1
$\begingroup$

Let $f: \mathbb{D} \to \mathbb{D}$ be a holomorphic function. Then $|f'(0)| \le 1$. How do I prove this?

My thought so far were to write $f(z) = \sum_{n=0}^\infty a_n z^n = a_0 + g(z)$ with $g(0) = 0$. I rewrote this to $g(z) = f(z) - a_0$ and tried using the Schwarz Lemma. The problem I have is that $g$ is not a function that maps $\mathbb{D} \to \mathbb{D}$.

Edit: Let $g: \mathbb{D} \to \mathbb{D}$ be a holomorphic function so that $g^{-1}: \mathbb{D} \to \mathbb{D}$ is holomorphic too. I want $g$ to map $f(0)$ to $0$, that means I have $g(f(0)) = 0$ and $g^{-1}(0) = f(0)$. From there on, I don't really know how to go on. I can't see how this is going to help me, yet. Wouldn't I need $g(0) = 0$ too so that I can apply Schwarz Lemma?

Edit#2: A function $g(z) = \frac{az+b}{cz+d}$ is a linear fractional transformation if $ad-bc \neq 0$. Let's say $a = 1/k$, $b=-1$, $c=0$, $d=1$ and $f(0)=k$. Since $f : \mathbb{D} \to \mathbb{D}$, $|f| < 1$. So our function $g(z) = \frac{1}{k}z - 1$ is a linear fraction transformation.

I get $g(f(0)) = 0$. Let's look at the derivative: $g(f(z))' = \frac{1}{k} \cdot f'(z)$ for $z=0$, I get $1 \ge |g(f(0))'| = |g'(f(0)) \cdot f'(0)| = |\frac{1}{k}| |f'(0)| \Leftrightarrow |f'(0)| \le |k| \le 1$

$\endgroup$
  • 2
    $\begingroup$ Hint: Use composition of functions, instead, composing with a biholomorphic map $\Bbb D\to\Bbb D$ that moves $f(0)$ to $0$. $\endgroup$ – Ted Shifrin Jul 27 '17 at 17:37
  • $\begingroup$ Thanks for your hint, but I sadly still can't seem to solve the problem. $\endgroup$ – Limechime Jul 27 '17 at 18:09
  • $\begingroup$ Why not? What happens when you do this? Perhaps you could edit your question to include the details when you do try this? $\endgroup$ – Ted Shifrin Jul 27 '17 at 18:12
  • $\begingroup$ You need a specific formula for $g(z)$. Call $f(0)=c$. These are famous linear fractional transformations that map $\Bbb D$ to $\Bbb D$. $\endgroup$ – Ted Shifrin Jul 27 '17 at 18:24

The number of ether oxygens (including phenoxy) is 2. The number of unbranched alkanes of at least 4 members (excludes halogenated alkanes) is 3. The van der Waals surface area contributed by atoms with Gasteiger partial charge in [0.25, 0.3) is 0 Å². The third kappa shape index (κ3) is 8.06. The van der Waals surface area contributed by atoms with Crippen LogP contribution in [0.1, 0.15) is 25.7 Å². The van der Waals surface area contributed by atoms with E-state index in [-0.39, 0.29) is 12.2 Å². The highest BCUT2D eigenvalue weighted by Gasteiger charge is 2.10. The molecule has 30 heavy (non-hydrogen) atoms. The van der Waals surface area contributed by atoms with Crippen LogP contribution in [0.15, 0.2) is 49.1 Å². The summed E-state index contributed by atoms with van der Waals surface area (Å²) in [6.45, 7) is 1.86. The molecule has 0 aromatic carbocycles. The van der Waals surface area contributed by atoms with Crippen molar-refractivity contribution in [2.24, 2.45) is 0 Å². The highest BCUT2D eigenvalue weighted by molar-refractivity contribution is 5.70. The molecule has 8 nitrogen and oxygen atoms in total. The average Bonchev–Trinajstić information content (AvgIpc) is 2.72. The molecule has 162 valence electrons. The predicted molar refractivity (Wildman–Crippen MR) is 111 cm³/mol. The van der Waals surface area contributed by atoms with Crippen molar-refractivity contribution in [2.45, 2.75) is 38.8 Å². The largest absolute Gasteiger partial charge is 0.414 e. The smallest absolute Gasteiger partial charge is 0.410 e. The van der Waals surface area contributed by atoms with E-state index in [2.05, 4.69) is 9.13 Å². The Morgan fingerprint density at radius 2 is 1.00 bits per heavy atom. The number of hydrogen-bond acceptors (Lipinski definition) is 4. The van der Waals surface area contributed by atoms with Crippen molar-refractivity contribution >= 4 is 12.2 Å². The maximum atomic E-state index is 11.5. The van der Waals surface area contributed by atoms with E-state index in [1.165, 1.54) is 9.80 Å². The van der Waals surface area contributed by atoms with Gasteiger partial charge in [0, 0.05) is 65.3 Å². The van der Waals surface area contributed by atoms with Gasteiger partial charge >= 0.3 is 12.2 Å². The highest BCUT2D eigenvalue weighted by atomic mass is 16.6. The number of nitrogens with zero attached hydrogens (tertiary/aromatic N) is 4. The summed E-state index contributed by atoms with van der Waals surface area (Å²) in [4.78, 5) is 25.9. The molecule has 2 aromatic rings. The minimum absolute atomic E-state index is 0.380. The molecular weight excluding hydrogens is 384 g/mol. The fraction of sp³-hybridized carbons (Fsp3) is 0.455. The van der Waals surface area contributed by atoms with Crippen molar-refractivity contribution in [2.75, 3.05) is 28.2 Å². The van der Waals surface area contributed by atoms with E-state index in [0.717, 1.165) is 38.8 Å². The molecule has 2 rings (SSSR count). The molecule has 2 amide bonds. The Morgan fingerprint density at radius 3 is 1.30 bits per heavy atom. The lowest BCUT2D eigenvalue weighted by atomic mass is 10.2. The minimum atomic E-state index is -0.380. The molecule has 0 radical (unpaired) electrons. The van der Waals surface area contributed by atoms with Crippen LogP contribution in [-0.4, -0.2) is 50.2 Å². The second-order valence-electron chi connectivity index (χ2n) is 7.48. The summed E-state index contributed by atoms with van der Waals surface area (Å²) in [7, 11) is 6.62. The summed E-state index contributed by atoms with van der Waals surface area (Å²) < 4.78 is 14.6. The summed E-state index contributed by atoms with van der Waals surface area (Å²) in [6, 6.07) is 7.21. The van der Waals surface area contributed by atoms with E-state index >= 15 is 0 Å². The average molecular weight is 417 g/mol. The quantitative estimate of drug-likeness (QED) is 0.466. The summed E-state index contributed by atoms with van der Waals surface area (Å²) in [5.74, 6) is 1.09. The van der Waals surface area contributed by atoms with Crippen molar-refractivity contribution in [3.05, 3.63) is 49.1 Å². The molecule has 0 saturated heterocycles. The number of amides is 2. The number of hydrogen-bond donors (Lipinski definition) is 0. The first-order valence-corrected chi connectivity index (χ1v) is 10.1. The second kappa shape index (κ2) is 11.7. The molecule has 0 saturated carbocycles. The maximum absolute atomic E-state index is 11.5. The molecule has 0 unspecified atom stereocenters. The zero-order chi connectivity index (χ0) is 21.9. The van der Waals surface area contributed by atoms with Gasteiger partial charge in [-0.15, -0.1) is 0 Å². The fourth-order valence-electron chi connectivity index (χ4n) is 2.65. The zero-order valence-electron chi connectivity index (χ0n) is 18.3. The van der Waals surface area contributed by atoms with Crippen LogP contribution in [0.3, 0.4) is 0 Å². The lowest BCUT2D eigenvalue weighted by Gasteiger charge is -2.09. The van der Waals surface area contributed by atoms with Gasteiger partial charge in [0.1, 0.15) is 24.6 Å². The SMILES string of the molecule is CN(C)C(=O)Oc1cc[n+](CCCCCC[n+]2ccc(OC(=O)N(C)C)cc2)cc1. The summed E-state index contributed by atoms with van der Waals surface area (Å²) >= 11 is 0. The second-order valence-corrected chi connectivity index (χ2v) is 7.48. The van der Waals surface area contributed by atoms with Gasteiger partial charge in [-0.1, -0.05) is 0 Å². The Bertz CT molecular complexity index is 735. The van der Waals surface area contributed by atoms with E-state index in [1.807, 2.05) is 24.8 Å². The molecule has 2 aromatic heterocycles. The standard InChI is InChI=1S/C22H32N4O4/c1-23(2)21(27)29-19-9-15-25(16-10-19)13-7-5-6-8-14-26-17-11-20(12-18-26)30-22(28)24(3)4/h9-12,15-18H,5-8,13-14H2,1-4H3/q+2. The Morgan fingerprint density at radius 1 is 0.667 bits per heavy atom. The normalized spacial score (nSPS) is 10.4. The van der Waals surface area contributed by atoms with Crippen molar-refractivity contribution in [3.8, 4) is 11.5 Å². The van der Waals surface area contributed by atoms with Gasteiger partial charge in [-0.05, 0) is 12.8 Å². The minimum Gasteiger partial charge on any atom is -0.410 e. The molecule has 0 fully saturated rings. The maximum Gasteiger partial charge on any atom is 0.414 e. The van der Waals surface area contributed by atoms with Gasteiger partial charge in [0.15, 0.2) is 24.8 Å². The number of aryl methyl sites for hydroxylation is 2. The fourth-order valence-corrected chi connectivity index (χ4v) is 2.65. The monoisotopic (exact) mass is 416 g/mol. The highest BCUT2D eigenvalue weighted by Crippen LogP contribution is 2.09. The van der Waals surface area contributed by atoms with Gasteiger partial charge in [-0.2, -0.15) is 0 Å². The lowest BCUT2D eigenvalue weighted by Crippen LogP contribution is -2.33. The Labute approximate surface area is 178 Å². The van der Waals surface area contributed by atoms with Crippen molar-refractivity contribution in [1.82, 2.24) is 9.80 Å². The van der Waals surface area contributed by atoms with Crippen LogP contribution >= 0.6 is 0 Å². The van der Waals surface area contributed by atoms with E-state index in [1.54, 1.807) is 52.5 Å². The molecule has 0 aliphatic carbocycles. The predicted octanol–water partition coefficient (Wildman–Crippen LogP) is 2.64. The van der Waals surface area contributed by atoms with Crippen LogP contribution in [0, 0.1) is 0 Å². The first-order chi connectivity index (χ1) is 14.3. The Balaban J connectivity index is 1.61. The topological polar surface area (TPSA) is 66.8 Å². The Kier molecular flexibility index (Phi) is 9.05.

• $\begingroup$ Does my proof look alright or did I miss something? $\endgroup$ – Limechime Jul 27 '17 at 18:57
0
$\begingroup$

Is $\mathbb{D}$ the unit disk with center at the origin? If it is then we can use Cauchy 's Integral formula on path $\alpha:[0,1]\to \mathbb{D}, \ \alpha(t)=re^{it}$ where $0<r<1$ to get that $|2\pi if'(0)|=\int_\alpha\frac{f(z)}{z^2}dz\le \max |\frac{f(z)}{z^2}|2\pi r\le \frac{2\pi}{r}$ because $|f(z)|\le 1$ for all $z\in \mathbb{D}$. This implies that $|f'(0)|\le\frac{1}{r}$ for all $0<r<1$ which means $|f'(0)|\le 1$

$\endgroup$
  • $\begingroup$ That was a pretty straightforward solution. Thanks! $\endgroup$ – Limechime Jul 27 '17 at 19:44
  • $\begingroup$ After rethinking the solution, I didn't really understand the last implication. If $|f'(0)| \le 1/r$ for all $0<r<1$, how can you say that $|f'(0)| \le 1$? Doesn't it have to be $|f'(0)| \le \infty$? $\endgroup$ – Limechime Jul 28 '17 at 9:35
  • $\begingroup$ Notice that $\underset{r\to 1^-}{\lim}\frac{1}{r}=1$ $\endgroup$ – user341124 Jul 28 '17 at 13:16

Your Answer

By clicking “Post Your Answer”, you agree to our terms of service, privacy policy and cookie policy

Not the answer you're looking for? Browse other questions tagged or ask your own question.